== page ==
VGR’s transmissions were abbreviated and fast, likely as a result of the frequency congestion discussed above
VGR’s crew did not mention the gate number in their holding short transmission, nor were they required to as it was included in the ground controller’s initial contact with the crew
the pilots’ expectation that in the radio environment, messages would be directly addressed between the controller and a specific aircraft, and not broadcast generally. Pilots will therefore pay more attention to transmissions directed to their aircraft.
Given these factors, it is not reasonable to expect that the transmission from VGR could have alerted the crew of YID to the collision risk. In addition, in the lead up to the collision, the crew of VGR were communicating with their company to resolve the issue with the nose‑in guidance system at the gate. This limited their ability to identify and therefore react to the collision risk.
From the evidence available, the following findings are made with respect to the collision during pushback between Boeing B737-8FE, registered VH-YID, and Airbus A320‑232, registered VH‑VGR, at Melbourne Airport, Victoria on 10 August 2013. These findings should not be read as apportioning blame or liability to any particular organisation or individual.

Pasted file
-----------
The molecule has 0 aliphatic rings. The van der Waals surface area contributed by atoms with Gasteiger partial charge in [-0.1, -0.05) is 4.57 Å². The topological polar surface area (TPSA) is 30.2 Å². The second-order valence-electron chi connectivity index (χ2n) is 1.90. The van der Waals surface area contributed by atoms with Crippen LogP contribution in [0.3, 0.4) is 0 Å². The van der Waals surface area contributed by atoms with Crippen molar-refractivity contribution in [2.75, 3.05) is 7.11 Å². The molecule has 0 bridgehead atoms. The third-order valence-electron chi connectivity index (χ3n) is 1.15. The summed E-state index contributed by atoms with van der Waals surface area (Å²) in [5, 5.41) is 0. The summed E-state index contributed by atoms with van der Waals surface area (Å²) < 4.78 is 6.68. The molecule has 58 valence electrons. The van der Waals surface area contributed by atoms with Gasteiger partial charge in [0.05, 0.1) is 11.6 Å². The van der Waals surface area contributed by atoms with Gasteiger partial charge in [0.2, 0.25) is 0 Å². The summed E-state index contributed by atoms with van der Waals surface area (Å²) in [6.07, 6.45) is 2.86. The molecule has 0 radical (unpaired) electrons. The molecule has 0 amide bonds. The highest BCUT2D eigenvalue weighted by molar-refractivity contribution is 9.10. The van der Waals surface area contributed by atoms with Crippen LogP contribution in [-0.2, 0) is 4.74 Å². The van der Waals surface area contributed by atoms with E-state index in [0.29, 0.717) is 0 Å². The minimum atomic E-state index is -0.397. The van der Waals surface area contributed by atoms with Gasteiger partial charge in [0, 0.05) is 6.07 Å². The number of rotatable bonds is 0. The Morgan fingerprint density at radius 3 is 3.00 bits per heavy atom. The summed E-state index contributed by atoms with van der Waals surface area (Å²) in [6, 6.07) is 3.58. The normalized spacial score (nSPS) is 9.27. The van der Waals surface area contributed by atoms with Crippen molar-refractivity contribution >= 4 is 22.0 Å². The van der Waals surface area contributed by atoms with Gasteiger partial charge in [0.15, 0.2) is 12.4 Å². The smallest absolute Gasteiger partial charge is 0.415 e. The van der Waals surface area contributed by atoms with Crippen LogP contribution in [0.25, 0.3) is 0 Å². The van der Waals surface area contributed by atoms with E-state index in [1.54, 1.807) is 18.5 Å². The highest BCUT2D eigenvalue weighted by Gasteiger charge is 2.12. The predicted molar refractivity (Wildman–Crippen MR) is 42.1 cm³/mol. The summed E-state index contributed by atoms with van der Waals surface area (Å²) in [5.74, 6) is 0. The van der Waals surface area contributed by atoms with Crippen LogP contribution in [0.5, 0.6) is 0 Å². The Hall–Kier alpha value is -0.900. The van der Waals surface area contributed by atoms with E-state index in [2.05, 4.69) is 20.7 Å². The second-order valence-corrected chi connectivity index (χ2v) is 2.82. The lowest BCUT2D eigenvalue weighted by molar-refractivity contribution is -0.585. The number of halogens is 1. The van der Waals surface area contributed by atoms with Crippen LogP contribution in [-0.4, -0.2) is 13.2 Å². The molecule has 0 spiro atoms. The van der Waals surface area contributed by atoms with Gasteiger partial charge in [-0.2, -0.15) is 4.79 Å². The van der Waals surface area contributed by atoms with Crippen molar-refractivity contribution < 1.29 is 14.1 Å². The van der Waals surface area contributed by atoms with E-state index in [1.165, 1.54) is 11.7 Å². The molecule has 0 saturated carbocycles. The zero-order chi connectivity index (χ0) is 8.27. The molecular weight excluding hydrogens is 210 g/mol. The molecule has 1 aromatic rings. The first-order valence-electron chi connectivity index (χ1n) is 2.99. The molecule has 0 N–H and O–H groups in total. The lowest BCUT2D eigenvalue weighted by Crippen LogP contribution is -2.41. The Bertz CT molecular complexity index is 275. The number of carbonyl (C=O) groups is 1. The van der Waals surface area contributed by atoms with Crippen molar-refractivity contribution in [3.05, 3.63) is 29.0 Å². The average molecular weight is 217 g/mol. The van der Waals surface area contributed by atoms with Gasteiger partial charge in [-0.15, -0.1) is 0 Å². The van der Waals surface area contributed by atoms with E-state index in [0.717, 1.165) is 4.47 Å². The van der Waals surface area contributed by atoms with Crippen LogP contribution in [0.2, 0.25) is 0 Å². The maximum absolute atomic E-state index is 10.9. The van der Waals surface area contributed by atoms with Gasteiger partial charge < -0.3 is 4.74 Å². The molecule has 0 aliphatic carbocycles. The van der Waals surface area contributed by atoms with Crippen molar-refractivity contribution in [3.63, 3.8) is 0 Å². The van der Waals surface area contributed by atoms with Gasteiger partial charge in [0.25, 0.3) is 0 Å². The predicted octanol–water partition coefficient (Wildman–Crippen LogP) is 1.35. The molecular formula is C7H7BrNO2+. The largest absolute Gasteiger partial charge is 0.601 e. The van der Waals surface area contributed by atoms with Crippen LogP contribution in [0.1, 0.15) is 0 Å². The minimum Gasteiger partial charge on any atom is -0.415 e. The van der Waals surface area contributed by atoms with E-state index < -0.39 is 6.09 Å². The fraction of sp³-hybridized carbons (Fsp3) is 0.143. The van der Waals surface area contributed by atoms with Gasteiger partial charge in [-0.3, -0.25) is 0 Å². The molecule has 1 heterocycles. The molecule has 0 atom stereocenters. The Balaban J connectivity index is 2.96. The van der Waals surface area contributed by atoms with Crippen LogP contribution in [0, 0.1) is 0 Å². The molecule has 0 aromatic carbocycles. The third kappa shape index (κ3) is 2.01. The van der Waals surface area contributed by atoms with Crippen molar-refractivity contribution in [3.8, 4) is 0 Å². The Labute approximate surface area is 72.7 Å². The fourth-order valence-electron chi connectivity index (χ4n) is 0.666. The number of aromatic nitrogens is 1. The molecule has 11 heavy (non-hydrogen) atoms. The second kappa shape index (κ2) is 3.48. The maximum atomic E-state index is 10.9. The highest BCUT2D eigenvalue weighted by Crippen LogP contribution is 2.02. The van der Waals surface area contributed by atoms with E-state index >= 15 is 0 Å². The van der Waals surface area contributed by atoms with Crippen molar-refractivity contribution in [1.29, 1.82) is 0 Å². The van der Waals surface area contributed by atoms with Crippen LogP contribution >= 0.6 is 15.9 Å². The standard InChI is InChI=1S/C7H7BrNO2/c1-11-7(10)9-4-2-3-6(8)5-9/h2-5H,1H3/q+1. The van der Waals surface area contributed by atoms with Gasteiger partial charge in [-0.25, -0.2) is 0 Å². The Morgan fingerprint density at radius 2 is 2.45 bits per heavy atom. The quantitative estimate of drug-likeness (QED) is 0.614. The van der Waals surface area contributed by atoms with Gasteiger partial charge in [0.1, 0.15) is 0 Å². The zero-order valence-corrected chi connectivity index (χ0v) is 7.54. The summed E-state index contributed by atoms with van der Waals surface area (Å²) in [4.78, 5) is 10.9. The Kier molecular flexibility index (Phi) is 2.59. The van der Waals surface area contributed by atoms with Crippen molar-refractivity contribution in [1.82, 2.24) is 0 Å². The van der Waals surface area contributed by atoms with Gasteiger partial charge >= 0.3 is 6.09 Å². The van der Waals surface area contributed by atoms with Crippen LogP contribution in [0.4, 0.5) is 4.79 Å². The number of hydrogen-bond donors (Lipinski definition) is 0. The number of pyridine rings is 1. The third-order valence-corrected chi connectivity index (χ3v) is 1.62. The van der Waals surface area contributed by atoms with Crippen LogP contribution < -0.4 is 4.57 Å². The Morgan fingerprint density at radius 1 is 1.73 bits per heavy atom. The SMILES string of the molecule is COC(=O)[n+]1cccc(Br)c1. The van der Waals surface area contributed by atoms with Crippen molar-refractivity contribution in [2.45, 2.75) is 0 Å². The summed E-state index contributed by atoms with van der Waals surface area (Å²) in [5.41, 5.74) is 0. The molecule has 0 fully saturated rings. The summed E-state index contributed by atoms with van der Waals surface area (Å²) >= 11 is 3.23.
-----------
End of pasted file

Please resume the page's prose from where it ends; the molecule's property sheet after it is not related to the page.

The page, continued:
- The dispatcher of the B737 could not visually confirm the position of the A320 relative to its assigned gate and incorrectly assessed that, as the aircraft was stationary, it was at the gate.
- The pushback of the B737 was commenced with insufficient clearance from the A320, which was not identified prior to the collision as the dispatcher's position to the right-front of the B737 prevented observation of its left wing.
Sources and submissions
Sources of information
The sources of information during the investigation included:
- the flight crew of YID and VGR
- the dispatch ground staff for YID
- recorded data from both aircraft
- recorded data from Melbourne Airport
- Virgin Australia Airlines Pty Ltd. (Virgin)
- Airservices Australia.
Under Part 4, Division 2 (Investigation Reports), Section 26 of the Transport Safety Investigation Act 2003 (the Act), the ATSB may provide a draft report, on a confidential basis, to any person whom the ATSB considers appropriate. Section 26 (1) (a) of the Act allows a person receiving a draft report to make submissions to the ATSB about the draft report.
A draft of this report was provided to Airservices Australia, flight crew and ground staff from Virgin, flight crew from Jetstar Airways Pty Ltd and the Civil Aviation Safety Authority.
Submissions were received from the captain of VGR, the dispatcher of YID and Virgin. The submissions were reviewed and where considered appropriate, the text of the report was amended accordingly.
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|Date:||10 August 2013||Investigation status:||Completed|
|Time:||9:33 EST||Investigation level:||Defined - click for an explanation of investigation levels|
|State:||Victoria||Occurrence type:||Taxiing collision/near collision|
|Release date:||18 August 2016||Occurrence class:||Operational|
|Report status:||Final||Occurrence category:||Accident|
|Highest injury level:||None|
Aircraft 1 details
|Type of operation||Air Transport High Capacity|
|Damage to aircraft||Substantial|
|Departure point||Melbourne, Vic.|
Aircraft 2 details
|Aircraft manufacturer||The Boeing Company|
|Type of operation||Air Transport High Capacity|
|Damage to aircraft||Substantial|
|Departure point||Melbourne, Vic.|